0452 Biomechanics of Invisalign® Splint and Modified Hawley Appliances
K. OCHIAI, University of California - Los Angeles, University of Southern California, USA, H. IKEDA, University of Southern California, UCLA, Los Angeles, USA, C. WARKOMSKI, University of Southern California, Los Angeles, USA, and A. CAPUTO, UCLA, School of Dentistry, Los Angeles, CA, USA

Introduction: Various removable appliances are used for minor tooth movement, and have residual space closure applications. The conventional Hawley retainer may be modified as an active appliance for space closure. The clear plastic sequential overlay technique (Invisalign®) has been utilized for active space closure. These sequential appliances utilize a proprietary computer-generated technique for fabrication. The purpose of this study was to photoelastically examine the stresses generated by a modified Hawley appliance design and an Invisalign® clear aligner in a simulated space closing condition. Methods: A photoelastic model of a dentulous adult maxilla was fabricated using different teeth and bone simulants. Polyvinyl siloxane impressions (PVS) were made of the simulated patient condition. Casts were fabricated for three modified Hawley appliance designs that utilized bilateral posterior elastics. The Hawley appliances were fabricated with wires of different diameters (0.028, 0.030, 0,032”). A PVS master impression was subsequently sent for image processing and proprietary splint fabrication. Diagnostic conditions were approved and prescription splint appliances were delivered and fitted for testing. Comparison to Hawley wire activated conditions with and without elastics were observed and photographed in a polariscope. Results: The Hawley appliances demonstrated increased stress transfer with increasing wire diameter. Application of elastics demonstrated both posterior molar and anterior space closure stresses. The application of the non-activated clear splint appliance demonstrated light pressures throughout. The activated clear splint appliance demonstrated pressure and stress distributions findings consistent with the predicted and prescribed anterior tooth movements. Conclusion: The modified Hawley appliances demonstrated anterior and posterior closing pressures. The clear splint appliance demonstrated controlled anterior closing pressures to the prescribed tooth areas. Clinical appliance selection may be determined by specific patient requirements.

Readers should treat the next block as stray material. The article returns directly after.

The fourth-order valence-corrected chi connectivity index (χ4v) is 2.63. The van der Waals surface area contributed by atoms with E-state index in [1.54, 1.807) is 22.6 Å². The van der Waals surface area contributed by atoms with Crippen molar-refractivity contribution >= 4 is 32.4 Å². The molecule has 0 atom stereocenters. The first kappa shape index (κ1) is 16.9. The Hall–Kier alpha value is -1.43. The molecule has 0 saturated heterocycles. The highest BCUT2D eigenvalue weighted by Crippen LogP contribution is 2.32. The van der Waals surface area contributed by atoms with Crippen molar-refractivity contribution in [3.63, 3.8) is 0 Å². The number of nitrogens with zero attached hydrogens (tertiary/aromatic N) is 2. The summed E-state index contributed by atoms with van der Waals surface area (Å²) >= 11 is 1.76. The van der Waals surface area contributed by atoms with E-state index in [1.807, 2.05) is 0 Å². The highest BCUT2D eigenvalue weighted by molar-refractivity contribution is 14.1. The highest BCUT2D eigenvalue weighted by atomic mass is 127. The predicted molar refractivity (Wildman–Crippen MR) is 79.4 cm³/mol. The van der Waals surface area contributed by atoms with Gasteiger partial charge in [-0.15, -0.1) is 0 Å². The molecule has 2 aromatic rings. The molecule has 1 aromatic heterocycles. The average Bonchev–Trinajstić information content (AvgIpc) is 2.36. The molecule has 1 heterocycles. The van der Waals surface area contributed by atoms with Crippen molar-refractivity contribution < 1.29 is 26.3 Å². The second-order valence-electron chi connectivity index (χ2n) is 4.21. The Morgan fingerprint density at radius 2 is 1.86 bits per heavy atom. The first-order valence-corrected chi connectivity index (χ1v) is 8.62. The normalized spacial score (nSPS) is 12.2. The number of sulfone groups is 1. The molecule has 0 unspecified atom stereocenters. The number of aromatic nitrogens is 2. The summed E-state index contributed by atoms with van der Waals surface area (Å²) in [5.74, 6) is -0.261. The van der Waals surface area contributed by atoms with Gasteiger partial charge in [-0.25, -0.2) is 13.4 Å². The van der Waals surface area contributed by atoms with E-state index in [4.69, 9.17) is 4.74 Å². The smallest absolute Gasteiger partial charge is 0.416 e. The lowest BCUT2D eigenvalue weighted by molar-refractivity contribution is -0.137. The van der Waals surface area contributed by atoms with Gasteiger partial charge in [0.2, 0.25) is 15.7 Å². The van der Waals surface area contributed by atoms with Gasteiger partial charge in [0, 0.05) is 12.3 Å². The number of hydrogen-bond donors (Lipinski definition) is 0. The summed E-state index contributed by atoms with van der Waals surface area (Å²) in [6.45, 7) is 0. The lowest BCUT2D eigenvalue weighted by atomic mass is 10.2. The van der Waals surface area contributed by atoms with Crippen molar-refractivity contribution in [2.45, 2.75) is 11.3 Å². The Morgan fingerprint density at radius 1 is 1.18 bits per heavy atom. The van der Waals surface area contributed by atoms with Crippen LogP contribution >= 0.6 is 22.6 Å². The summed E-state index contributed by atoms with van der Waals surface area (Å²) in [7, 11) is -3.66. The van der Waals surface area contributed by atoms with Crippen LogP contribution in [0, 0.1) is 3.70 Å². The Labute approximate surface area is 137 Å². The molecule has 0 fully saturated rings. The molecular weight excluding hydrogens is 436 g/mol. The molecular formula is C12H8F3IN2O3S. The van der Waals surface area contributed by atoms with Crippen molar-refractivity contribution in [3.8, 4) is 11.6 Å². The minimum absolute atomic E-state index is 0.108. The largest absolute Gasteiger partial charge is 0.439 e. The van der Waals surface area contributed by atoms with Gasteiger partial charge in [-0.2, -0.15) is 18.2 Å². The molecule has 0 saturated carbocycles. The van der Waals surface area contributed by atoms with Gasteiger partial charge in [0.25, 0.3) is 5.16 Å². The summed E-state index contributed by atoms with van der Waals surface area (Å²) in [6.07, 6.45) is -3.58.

Seq #33 - Orthodontic Treatment
1:00 PM-2:00 PM, Wednesday, 28 June 2006 Brisbane Convention & Exhibition Centre Exhibit Hall 1

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